Contractors who rent rather than buying a property using a mortgage will almost certainly be worse off financially – rising property prices in some areas can deliver contractors who buy and don’t rent a return on initial investment within only a few years.
When you look at what property prices have done since the start of 2013, if a contractor had put their money into renting rather than funding their own mortgage, then they would be considerably out of pocket.
Rapid price increases in the property hotspots of London, Manchester and Aberdeen, and increasingly areas such as the Midlands, mean that contractors are quickly seeing a capital appreciation that more than outweighs the up-front mortgage costs.
Mortgage over rental – how do costs compare, short-term?
When you look at the numbers in the short-term, buying with a mortgage easily costs more than renting. An example: Using a website such as Zoopla or Rightmove, the rental on a small entry-level one bedroom apartment in Canary Wharf, London, is £1,500 a month. That’s all a contractor would pay out for a typical rental, apart from possibly needing to front a month’s rent as a deposit.
Again using Zoopla, actual properties in the area are costing around £280,000. The average first time buyer deposit is 10%, which is generally accessible for a typical contractor. In this example that would be £28,000.
The stamp duty on a house purchase this size will be £4,000 and you can assume another £1,500 for the survey and solicitor. That total’s £33,500. The monthly payment for a 25 year repayment mortgage at 3.44% with a 10% deposit is £1,270. That represents a saving of £230 a month, but after an initial layout of £33,500.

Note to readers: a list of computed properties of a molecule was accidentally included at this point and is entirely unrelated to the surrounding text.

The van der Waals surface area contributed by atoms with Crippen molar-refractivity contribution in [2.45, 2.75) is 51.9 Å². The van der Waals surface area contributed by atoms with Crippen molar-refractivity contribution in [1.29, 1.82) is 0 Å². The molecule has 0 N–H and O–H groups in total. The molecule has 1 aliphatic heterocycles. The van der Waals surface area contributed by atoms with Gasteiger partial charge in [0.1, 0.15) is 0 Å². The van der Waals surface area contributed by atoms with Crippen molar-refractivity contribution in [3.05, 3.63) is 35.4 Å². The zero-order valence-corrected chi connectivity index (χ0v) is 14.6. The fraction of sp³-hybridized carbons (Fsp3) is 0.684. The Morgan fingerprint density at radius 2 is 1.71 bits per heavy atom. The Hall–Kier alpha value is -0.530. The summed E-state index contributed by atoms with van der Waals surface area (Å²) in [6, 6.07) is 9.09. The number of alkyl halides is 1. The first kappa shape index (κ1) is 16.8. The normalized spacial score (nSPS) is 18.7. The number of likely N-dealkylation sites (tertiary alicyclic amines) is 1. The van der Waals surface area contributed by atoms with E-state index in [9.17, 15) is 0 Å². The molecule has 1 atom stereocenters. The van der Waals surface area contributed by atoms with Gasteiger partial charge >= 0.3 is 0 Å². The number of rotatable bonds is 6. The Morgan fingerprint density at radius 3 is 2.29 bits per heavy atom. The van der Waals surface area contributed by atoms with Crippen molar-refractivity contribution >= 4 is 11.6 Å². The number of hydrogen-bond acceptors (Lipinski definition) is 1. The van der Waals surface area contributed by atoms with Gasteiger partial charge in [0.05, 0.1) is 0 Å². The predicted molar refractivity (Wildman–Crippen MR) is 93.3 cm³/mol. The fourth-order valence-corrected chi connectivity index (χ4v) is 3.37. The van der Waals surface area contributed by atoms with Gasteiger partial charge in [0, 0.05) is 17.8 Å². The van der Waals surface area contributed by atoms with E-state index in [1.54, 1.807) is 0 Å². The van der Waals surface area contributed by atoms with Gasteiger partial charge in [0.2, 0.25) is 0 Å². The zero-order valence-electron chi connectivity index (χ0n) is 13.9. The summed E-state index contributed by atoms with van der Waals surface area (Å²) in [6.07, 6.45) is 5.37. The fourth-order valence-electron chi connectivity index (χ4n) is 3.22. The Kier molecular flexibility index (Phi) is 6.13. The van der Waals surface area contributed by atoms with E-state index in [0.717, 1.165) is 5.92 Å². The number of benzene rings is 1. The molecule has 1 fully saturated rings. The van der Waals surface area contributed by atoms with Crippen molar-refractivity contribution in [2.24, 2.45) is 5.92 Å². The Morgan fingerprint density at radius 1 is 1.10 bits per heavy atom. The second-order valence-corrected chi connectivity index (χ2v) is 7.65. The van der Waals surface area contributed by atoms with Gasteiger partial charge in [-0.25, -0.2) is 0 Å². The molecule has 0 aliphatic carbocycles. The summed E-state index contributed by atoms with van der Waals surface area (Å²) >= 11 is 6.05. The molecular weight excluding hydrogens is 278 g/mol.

Mortgage compared to rental over the medium-term
So far, the hypothetical contractor would be better off cashflow-wise by renting. But this rapidly changes: If we look at property prices around London’s Canary Wharf, using Zoopla again to examine the E14 postcode, we see that 12 months ago properties were selling for £267,000. At 24 months, similar property was valued at £250,000.
Property price growth has been 10% over two years, with a £30,000 capital appreciation. This is obviously something that you could never achieve with a rental. If you add the £235 saving a month, which totals £5,500, to the £30,000 capital appreciation, you get £35,500.
In only two years the contractor has covered the costs of their initial cash investment and continues to pay less each month. In practice, the rental payments will have increased over the two years at a similar rate to property prices, so in fact the contractor will be even better off having bought with a mortgage rather than rented.
What happens over the long term outside of London
Outside of London and other property hotspots, over ten years the average growth in property prices can be as high as 60%. Rents will increase by a similar percentage over that timeframe, so it is a no brainer to get a mortgage.
As a tenant you do enjoy some protection but ultimately you have no security or power over where you actually live. If the landlord wants to sell, they can simply give you notice and you have to move.
With the high concentration of IT and financial contractors working in London’s financial sector, the Canary Wharf example is one that brokers see often, and getting on the property ladder in this sort of location has other advantages.
The first modest property is frequently the start of a contractor’s buy-to-let property portfolio. They decide to become landlords themselves. When they buy the next property, they just keep the flat and let it.
Most contractors have more than enough contracting income so that a specialist contractor broker can convince a lender that they can afford several mortgages.
Securing a mortgage and buying a property rather than renting makes more financial sense for contractors, particularly as they also gain control over where they are living.